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As above, the later Colt's starting with the Mark III of 1969 all have very noticeable trigger take up before engaging the hammer double action strut.

Also, the cylinders do not lock up tightly like the older models and will have cylinders free to slightly move when the trigger is pulled.
This is to allow the bullet entering the bore to force the chamber into alignment.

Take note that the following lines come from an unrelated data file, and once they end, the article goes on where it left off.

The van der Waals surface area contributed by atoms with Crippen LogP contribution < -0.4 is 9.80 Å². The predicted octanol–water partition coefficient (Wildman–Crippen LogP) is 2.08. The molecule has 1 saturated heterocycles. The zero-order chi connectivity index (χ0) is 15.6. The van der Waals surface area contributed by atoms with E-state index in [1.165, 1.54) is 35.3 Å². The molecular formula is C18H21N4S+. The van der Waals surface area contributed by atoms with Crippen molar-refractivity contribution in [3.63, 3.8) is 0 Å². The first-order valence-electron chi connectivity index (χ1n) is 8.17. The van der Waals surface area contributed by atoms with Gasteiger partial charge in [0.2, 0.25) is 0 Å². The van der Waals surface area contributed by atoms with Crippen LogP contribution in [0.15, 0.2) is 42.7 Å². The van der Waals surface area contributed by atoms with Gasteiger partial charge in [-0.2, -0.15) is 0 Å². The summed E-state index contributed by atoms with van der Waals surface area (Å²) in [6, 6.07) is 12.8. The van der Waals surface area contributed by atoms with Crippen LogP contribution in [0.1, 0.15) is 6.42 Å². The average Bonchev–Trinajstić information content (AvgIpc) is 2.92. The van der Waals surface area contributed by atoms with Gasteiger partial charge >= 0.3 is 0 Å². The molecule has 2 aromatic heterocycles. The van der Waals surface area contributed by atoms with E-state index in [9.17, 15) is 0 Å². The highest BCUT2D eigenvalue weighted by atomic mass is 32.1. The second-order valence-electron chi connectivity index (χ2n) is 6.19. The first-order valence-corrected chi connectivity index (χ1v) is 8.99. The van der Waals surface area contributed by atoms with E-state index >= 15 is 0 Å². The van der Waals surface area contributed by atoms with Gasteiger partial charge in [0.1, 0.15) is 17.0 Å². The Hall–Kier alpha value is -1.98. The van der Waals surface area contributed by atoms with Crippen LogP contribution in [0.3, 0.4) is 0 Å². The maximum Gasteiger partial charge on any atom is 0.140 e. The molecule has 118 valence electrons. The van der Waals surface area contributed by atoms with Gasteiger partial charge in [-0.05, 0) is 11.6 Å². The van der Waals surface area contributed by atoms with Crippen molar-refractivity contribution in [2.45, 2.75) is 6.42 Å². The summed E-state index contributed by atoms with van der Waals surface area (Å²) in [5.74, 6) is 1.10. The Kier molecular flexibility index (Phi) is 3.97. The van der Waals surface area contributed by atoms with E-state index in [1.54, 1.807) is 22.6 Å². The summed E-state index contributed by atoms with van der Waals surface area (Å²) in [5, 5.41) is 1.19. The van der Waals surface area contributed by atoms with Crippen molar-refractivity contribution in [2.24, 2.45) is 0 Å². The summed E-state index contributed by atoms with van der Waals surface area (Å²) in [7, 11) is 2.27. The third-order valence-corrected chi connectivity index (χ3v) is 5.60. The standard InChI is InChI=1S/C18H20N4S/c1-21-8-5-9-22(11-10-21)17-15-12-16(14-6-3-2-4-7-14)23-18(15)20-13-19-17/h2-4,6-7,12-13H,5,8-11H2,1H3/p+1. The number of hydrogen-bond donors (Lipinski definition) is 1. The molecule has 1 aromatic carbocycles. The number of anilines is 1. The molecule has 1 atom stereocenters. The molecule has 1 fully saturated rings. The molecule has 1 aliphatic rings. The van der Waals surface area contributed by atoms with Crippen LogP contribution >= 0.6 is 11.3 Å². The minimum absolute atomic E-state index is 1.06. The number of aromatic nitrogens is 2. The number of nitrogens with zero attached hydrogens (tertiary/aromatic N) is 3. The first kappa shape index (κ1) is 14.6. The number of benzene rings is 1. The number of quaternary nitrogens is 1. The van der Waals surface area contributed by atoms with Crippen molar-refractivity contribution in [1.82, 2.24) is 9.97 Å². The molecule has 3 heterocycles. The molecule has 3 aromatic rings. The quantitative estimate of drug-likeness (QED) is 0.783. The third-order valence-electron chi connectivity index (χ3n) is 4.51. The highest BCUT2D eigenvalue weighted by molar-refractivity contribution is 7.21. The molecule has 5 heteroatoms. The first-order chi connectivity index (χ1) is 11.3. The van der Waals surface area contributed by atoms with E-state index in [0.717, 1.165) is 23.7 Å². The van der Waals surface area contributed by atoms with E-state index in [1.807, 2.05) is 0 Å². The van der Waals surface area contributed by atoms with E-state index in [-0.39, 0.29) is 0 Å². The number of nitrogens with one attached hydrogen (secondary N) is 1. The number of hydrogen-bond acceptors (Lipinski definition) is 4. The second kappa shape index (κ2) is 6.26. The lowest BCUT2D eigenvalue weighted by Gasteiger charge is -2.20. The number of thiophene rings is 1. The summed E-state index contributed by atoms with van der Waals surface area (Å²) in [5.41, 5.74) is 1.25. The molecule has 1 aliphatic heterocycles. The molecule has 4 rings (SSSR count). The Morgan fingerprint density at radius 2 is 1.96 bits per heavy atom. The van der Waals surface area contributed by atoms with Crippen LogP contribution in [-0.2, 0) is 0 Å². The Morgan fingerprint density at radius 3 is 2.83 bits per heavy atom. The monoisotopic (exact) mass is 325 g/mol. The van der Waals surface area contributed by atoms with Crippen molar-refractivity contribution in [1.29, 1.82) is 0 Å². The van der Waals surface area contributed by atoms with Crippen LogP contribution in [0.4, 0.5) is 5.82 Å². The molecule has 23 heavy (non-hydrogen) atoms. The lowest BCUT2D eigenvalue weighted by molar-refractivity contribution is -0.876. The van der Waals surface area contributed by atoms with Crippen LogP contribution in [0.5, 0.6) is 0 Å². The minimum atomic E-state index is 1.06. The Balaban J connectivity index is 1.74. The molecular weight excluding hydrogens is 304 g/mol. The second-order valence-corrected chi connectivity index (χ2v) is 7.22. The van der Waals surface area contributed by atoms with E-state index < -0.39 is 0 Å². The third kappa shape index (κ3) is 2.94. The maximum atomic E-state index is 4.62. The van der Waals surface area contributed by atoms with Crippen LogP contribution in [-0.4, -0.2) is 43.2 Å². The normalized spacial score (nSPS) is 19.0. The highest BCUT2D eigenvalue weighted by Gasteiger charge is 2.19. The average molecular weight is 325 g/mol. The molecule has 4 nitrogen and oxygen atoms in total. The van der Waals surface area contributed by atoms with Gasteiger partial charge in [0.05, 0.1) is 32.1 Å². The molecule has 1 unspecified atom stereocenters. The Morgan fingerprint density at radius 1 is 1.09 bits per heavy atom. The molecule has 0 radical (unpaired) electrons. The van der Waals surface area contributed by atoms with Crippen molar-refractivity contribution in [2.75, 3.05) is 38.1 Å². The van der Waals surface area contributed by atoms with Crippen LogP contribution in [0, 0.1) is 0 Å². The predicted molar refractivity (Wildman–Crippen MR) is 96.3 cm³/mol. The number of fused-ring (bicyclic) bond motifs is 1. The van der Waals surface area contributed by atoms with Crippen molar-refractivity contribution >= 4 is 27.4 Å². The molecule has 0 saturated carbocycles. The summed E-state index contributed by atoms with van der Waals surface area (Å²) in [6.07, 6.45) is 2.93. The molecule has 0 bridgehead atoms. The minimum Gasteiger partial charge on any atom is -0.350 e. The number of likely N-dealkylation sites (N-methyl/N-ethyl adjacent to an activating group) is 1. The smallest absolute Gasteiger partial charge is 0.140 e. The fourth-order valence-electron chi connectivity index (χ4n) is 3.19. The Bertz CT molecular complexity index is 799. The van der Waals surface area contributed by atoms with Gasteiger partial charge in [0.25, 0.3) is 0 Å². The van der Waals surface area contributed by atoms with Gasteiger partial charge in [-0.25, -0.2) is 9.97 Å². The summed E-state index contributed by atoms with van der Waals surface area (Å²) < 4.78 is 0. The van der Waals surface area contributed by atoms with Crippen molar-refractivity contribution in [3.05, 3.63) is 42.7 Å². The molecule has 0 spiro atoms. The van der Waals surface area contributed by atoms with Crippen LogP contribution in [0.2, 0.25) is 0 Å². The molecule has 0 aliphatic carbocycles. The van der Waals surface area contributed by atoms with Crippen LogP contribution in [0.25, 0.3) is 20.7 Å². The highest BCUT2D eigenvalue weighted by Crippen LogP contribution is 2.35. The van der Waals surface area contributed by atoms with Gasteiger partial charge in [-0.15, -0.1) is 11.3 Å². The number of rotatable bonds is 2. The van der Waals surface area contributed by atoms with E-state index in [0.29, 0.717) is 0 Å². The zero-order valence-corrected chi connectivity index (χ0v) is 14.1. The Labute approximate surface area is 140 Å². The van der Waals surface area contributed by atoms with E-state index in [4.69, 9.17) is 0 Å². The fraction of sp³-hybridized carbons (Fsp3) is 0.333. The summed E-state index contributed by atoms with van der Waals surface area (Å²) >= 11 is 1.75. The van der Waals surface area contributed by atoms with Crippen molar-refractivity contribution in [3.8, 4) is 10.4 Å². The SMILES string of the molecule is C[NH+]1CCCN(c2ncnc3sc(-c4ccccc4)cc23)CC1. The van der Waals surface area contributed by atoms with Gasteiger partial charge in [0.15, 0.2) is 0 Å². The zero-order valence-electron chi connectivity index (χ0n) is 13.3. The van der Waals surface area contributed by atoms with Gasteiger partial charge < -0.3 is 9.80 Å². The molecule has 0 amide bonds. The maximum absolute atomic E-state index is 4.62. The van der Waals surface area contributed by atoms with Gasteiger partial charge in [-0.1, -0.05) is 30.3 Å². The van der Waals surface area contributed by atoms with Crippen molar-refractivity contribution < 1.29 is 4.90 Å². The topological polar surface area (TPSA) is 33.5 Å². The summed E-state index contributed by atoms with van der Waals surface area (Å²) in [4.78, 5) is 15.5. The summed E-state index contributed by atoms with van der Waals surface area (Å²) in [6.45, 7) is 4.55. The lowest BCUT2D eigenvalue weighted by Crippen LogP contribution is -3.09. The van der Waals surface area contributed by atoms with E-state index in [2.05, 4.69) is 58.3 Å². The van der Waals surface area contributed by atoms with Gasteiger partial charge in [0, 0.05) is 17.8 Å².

With all the later Colt's, all the S&W's, Ruger's, Dan Wesson's, etc holding the trigger back and checking the cylinder for tight lock up IS NOT a valid test for anything.
This is a valid test ONLY for the older Colt action.

Even in guns that seem to lock tightly, there's enough backlash built into the action to allow the necessary cylinder movement at ignition.
 
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